As I have stated in other posts on this site, I am not a vegetarian or vegan, but as I love food and drink and general I am always interested in trying new things. I have a couple of friends who donâ€™t get online regularly who asked me about vegan beer. I really thought they were pulling my leg a bit as they are vegan and we have jokes about the vegan alternatives of things that are available and usually make stuff up.
They insisted that vegan beer was real, which got me intrigued because if there is anything I love as much as food, it is beer. I was interested in how the taste might be affected but also thinking a bit more on the subject I didnâ€™t actually have a clue as to what made beer non-vegetarian as there are no specific, obvious meat products ingredients in amongst the normal mixture of hops etc.
It turns out the main problem from a vegetarian and vegan point of view with beers is how it is processed and filtered. For this process, animal products are often used.
Now, my friends are particular strict with their vegan diet, so just because they want to avoid anything at all that uses animal products, thatâ€™s their choice. But if you are looking for vegan-friendly beers, it helps to learn the few tricks I did when looking for my friends.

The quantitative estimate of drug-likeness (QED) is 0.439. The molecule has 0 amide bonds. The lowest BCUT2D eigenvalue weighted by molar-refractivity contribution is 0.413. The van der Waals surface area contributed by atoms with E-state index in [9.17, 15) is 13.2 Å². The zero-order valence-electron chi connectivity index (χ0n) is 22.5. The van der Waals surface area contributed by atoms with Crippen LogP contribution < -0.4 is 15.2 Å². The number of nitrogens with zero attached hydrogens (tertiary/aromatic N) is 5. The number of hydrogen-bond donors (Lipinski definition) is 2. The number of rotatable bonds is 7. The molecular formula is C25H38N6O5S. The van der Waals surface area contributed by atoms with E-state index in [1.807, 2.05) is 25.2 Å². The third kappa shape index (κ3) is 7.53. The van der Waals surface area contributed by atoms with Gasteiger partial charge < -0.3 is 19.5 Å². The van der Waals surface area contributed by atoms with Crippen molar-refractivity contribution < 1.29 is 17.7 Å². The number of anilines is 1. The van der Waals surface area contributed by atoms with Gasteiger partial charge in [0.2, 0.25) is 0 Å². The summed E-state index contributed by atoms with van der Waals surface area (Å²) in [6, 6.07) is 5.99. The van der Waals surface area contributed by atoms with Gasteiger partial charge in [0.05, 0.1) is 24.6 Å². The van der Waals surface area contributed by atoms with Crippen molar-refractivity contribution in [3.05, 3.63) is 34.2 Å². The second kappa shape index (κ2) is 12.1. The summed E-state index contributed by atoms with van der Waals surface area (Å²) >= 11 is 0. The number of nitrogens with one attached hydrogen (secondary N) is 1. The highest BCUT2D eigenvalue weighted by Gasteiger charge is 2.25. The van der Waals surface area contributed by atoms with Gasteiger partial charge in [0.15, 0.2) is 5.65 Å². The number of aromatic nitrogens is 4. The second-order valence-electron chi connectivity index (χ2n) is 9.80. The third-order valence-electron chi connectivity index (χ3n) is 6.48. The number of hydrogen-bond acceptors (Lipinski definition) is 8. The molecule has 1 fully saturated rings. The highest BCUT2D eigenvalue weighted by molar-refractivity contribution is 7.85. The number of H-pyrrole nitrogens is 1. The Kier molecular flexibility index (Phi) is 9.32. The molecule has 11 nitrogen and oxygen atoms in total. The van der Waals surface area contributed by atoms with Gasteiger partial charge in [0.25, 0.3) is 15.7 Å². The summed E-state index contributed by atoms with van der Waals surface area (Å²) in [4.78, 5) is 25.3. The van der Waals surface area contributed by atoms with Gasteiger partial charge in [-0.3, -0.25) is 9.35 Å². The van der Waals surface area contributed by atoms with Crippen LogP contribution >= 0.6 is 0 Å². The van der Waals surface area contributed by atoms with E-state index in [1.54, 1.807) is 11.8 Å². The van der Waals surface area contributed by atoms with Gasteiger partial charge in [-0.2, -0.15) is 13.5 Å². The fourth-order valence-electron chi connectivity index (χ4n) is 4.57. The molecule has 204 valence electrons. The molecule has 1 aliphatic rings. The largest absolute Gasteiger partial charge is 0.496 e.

The most common animal products used in beer production are gelatine and isinglass, the former is the same stuff used in jelly and other things like that and comes from smashed bones, while isinglass comes from fish bladders and they are used as finings and is what the beer is passed through during the refining and filtering process.
If you want to avoid picking a beer that isnâ€™t vegan friendly therefore, there are some things you should keep in mind.
Where the Beer Is Produced
Beers that are made in the US are typically made without the use of animal products. Similarly, as Germany has strict laws on purity meaning that only yeast, hops, wheat, barley and water should be used in beer production, you can be sure that the majority of German and Belgium beers are vegan-friendly. This, as any beer lover will know, is great news as some of the best beers in the world come from those 2 countries.
However, if you find a beer that is cask-treated or traditional English style, they have been most likely made using gelatine, casein or isinglass. Therefore most British and Irish beers are not vegan-friendly.
If you donâ€™t want to or donâ€™t have a list with you to check the brands or ingredients that make beers non-vegan, there is a simpler way to figure it out. Just remember that any beer that is unrefined or unfiltered will be vegan and choose Belgian, German or American beers; while being cautious when it comes to Irish and British varieties.